IANS


New Delhi: The quality of life in India continues to be appalling with the country ranked poorly at 134 among 182 countries on the Human Development Index of the United Nations Development Programme (UNDP) that was released globally on Monday.

The ranking clearly shows India has slipped in comparative terms in ensuring a better quality of life for its citizens as in the previous index, published for 2007 and 2008 together, it ranked 128, while the position the year before was 126.

Published annually since 1990, the index goes beyond a nation's gross domestic product (GDP) to measure the general well-being of people under a host of parameters, such as poverty levels, literacy and gender-related issues.

"Overall, however, India has made steady progress on the Human Development Index (HDI). Its value has gone up from 0.556 in 2000 to 0.612 in 2007," said Patrice Coeur-Bizot, the resident representative of UNDP in India. Among the countries in the neighbourhood, China, Sri Lanka and Bhutan rank higher than India at 92, 102 and 132, respectively, while Pakistan at 141, Nepal at 144 and Bangladesh at 146 rank lower.

Norway continues to top the chart, while Australia, Iceland, Canada, Ireland, the Netherlands, Sweden, France, Switzerland and Japan make up the top 10. The US is ranked 13, while Britain and Germany are further down at 21 and 22.

This year, the report focuses on migration--Overcoming Barriers: Human Mobility and Development-- to cast a new light on some common misconceptions on the subject and propose a series of policies to increase people's freedom and improve their lives.

It was released in India by Planning Commission Deputy Chairman Montek Singh Ahluwalia and goes on to highlight that nearly one billion of the world's estimated 6.7-billion population are migrants with women making up for almost half of that.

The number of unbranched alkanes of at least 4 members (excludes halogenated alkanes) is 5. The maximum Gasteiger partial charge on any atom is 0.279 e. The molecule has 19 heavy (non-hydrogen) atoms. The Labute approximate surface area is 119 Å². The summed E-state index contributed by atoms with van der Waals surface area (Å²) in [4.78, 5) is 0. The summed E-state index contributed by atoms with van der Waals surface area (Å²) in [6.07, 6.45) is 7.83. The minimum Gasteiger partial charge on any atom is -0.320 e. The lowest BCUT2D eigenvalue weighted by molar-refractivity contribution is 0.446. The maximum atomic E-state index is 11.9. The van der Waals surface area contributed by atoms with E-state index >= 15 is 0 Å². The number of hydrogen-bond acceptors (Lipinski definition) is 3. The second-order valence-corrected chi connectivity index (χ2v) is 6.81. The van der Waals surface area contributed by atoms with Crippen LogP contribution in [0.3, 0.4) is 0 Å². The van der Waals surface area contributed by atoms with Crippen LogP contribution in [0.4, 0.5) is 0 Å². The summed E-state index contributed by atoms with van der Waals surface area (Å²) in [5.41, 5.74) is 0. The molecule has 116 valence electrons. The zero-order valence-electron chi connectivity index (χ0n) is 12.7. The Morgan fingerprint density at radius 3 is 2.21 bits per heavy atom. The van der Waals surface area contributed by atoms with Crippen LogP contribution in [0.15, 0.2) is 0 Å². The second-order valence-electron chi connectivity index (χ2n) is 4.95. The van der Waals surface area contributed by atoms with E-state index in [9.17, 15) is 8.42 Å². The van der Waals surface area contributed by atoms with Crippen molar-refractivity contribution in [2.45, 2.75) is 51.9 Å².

Kerala -Hand chopping case: radical leader summoned
http://www.cathnewsindia.com/2010/08/09/hand-chopping-case-radical-leader/print/
Posted By cninewsletter On August 9, 2010


Police in Kerala on Monday summoned the state unit president of radical Muslim group Popular Front of India (PFI) in connection with chopping off the hand of a Catholic college professor last month.

Naserudeen Elamaram has been asked to appear before the Muvattupuzha police Aug 12. Another top PFI functionary T. Koya has been summoned Aug 16, sources said. Eighteen activists of PFI have so far been arrested for the attack.

Suspected PFI activists chopped off the hand of T.J. Joseph on July 4 for allegedly making derogatory remarks against Prophet Mohammed in question paper.

Joseph, who taught Malayalam at the Church-run Newman College in Thodupuzha, on bail for preparing the alleged inflammatory question paper. The decision to summon the PFI president comes on a day when two office bearers of PFI — P. Abdul Hameed and Ashraf Moulavi — failed to appear before police. The duo has sought a week’s time to appear before police, news agency IANS reported.

In a related development, a court in Muvattupuzha on Friday ordered the confiscation of all assets belonging to a man called Nassar, believed to be the mastermind in the attack on Joseph. The state revenue officials Monday began the procedure for confiscation of assets belonging to Nassar, who has been on the run ever since the incident.

Joseph was attacked while returning from church with his sister and aged mother. His right palm has since been sewn back. Doctors say only time will tell if his hand will be normal again.

Source: google/IANS

 

Innovative Clean Water Plant Opening in India
http://newsfeed.time.com/2010/07/31/innovative-clean-water-plant-opening-in-india